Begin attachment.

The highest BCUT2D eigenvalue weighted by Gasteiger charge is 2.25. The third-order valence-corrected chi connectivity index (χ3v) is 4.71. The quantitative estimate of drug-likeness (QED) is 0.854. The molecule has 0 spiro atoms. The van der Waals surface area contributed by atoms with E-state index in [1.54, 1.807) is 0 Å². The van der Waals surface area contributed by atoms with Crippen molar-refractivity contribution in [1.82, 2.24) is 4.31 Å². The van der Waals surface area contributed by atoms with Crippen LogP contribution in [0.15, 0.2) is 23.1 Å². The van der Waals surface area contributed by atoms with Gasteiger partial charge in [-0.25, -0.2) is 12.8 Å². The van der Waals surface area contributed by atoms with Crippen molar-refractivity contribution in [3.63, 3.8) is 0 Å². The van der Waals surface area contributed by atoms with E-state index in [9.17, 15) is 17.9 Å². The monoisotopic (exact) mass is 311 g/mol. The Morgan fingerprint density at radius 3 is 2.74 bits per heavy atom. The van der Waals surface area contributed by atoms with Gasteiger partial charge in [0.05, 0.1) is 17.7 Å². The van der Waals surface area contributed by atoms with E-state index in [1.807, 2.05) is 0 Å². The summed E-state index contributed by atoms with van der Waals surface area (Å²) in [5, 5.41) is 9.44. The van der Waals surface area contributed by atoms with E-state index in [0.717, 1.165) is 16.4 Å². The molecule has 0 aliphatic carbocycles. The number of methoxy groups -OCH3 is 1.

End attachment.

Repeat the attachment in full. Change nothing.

The highest BCUT2D eigenvalue weighted by Gasteiger charge is 2.25. The third-order valence-corrected chi connectivity index (χ3v) is 4.71. The quantitative estimate of drug-likeness (QED) is 0.854. The molecule has 0 spiro atoms. The van der Waals surface area contributed by atoms with E-state index in [1.54, 1.807) is 0 Å². The van der Waals surface area contributed by atoms with Crippen molar-refractivity contribution in [1.82, 2.24) is 4.31 Å². The van der Waals surface area contributed by atoms with Crippen LogP contribution in [0.15, 0.2) is 23.1 Å². The van der Waals surface area contributed by atoms with Gasteiger partial charge in [-0.25, -0.2) is 12.8 Å². The van der Waals surface area contributed by atoms with Crippen molar-refractivity contribution in [3.63, 3.8) is 0 Å². The van der Waals surface area contributed by atoms with E-state index in [9.17, 15) is 17.9 Å². The monoisotopic (exact) mass is 311 g/mol. The Morgan fingerprint density at radius 3 is 2.74 bits per heavy atom. The van der Waals surface area contributed by atoms with Gasteiger partial charge in [0.05, 0.1) is 17.7 Å². The van der Waals surface area contributed by atoms with E-state index in [1.807, 2.05) is 0 Å². The summed E-state index contributed by atoms with van der Waals surface area (Å²) in [5, 5.41) is 9.44. The van der Waals surface area contributed by atoms with E-state index in [0.717, 1.165) is 16.4 Å². The molecule has 0 aliphatic carbocycles. The number of methoxy groups -OCH3 is 1.